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What You Need to Know About the Spongy Moth

Close up of Female Gypsy Moth on leaf

When it comes to knowing what pests you need to look out for, the Spongy Moth is on the list and not very well known. These pests have been causing tree defoliation all over the east coast. If you’ve noticed any of the spongy, tan-colored egg masses on trees or firewood, you’ve now been formally introduced to the Spongy Moth.

But don’t be alarmed, Sussex Tree is here to help you learn what you need to know about the Spongy Moth and how to handle it if they’re bothering your trees.

What is the Spongy Moth?

The spongy moth is a small, fuzzy insect about the size of a grain of rice. It bears a striking resemblance to a moth, but unlike ordinary moths, it has no wings or legs, and cannot fly. But that’s not the only out-of-the-ordinary thing about them. The leaf-chewing caterpillars can have a big impact on your trees. They are an invasive species so there are not enough predators or diseases able to keep the population down.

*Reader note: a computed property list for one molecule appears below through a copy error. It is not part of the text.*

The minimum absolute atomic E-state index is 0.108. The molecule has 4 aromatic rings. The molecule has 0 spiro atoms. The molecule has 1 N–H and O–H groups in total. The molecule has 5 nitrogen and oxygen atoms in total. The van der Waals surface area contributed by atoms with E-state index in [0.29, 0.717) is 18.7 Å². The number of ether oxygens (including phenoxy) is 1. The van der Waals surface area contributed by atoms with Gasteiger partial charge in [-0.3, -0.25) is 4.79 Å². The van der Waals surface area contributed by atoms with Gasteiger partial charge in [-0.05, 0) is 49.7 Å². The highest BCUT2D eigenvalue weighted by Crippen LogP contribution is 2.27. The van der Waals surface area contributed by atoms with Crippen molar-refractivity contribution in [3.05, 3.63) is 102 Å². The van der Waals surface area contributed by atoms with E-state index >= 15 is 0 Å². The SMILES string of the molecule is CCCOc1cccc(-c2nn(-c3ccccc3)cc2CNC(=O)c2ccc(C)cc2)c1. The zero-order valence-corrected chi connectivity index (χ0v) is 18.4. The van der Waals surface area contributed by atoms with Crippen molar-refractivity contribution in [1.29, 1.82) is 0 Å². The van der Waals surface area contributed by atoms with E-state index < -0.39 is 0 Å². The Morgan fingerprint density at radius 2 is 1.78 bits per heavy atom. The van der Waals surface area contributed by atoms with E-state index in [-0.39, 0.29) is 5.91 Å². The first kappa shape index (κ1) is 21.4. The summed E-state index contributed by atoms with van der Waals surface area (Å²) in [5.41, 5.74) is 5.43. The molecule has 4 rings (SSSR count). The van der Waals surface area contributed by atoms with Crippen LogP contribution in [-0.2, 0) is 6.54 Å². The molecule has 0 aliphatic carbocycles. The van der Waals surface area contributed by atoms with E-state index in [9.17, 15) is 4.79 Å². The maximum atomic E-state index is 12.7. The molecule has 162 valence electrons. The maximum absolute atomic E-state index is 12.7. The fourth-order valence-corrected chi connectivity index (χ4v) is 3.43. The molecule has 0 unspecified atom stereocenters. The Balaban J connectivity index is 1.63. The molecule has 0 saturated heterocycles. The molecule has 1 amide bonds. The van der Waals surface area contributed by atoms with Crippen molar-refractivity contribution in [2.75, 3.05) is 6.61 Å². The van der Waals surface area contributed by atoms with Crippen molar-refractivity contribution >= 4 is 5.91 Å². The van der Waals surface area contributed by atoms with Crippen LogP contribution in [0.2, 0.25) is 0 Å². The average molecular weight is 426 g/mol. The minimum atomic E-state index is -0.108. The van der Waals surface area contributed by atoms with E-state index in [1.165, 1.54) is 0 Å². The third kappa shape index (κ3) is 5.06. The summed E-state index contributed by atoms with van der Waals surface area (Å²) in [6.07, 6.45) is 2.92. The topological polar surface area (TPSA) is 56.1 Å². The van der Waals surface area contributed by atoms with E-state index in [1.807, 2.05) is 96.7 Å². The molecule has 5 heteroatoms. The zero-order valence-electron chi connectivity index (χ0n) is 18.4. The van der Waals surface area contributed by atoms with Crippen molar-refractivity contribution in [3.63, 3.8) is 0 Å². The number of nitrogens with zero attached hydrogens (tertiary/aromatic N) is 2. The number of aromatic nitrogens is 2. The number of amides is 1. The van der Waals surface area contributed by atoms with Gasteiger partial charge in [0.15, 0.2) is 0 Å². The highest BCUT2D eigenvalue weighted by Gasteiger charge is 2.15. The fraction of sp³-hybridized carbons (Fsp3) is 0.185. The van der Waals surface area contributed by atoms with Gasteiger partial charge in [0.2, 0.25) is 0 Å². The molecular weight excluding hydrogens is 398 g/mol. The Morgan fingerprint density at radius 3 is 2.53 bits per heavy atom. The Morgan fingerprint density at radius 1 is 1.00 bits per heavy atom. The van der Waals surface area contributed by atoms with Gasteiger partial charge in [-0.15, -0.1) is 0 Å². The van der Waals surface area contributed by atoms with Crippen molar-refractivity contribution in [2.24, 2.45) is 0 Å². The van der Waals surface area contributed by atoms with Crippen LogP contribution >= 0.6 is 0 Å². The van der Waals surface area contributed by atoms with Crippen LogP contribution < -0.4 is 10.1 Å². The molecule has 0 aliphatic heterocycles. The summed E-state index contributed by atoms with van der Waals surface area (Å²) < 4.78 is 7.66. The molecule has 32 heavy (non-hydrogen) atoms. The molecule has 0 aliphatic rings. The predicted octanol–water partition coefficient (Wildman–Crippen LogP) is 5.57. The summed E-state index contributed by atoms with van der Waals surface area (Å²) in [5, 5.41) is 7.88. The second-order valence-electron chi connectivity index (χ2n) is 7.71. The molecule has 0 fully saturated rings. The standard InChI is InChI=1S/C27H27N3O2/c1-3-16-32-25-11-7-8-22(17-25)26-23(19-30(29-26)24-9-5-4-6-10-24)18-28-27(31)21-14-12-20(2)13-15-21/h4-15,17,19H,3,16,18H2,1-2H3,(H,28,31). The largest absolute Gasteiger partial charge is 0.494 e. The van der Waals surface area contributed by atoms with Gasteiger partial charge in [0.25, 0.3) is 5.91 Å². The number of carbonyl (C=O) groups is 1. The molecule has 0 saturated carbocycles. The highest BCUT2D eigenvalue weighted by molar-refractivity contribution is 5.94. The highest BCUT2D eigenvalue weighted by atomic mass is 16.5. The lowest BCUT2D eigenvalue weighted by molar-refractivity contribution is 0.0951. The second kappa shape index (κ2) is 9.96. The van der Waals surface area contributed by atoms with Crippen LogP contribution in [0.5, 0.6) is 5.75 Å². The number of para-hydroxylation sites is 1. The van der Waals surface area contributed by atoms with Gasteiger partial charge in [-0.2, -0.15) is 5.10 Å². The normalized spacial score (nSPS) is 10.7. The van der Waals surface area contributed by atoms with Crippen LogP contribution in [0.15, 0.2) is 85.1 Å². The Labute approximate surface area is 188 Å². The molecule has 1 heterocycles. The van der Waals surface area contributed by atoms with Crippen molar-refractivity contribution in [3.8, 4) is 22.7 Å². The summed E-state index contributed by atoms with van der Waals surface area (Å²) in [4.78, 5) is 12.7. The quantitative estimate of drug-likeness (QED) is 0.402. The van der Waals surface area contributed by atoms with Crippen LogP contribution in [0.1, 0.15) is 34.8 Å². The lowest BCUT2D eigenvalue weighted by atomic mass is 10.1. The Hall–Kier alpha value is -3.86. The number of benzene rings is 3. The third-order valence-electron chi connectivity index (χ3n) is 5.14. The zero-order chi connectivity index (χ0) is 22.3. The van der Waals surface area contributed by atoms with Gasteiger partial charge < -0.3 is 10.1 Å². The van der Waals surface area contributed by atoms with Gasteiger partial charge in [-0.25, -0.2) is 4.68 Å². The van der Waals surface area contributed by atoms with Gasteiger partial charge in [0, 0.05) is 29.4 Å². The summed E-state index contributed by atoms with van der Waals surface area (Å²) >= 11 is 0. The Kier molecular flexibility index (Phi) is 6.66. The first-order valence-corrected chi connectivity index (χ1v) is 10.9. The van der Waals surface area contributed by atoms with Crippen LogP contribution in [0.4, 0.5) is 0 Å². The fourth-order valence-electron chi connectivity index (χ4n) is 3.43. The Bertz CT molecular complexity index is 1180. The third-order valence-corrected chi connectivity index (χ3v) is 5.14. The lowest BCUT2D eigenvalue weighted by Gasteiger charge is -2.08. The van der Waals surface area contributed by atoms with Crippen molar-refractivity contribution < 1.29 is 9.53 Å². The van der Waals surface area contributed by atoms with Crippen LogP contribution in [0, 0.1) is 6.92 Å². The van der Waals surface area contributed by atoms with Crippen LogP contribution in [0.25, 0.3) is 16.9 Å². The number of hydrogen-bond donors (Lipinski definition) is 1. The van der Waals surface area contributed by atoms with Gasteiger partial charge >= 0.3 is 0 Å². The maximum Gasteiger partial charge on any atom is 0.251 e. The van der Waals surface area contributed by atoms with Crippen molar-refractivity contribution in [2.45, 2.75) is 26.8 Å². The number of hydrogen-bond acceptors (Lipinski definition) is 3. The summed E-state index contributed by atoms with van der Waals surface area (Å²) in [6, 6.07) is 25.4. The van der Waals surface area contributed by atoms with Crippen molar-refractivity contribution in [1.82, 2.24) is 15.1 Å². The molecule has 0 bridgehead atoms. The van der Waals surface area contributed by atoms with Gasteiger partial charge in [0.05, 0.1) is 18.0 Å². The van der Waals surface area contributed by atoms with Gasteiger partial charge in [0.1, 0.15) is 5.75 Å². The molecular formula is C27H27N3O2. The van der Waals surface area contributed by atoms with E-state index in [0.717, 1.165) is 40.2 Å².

It’s common to see female moths lay eggs on branches in July which won’t hatch until April or May. These spongy masses can contain hundreds of eggs and then the larvae feed on the trees. The most common trees they will go for are oaks, maple, beech, birch, hawthorn, apple, poplar, and willow, but when they’re in high numbers, they will feed on any tree or shrub they can find.

So what can you do to stop the defoliation of your trees? Plan your treatment ahead of time with Sussex Tree! Our team of certified arborists knows how to keep your trees healthy and keep the Spongy Moths away. Reach out to Sussex Tree today to handle any pests that come your way!

Hairy Gypsy Moth Caterpillar red and black on green leaf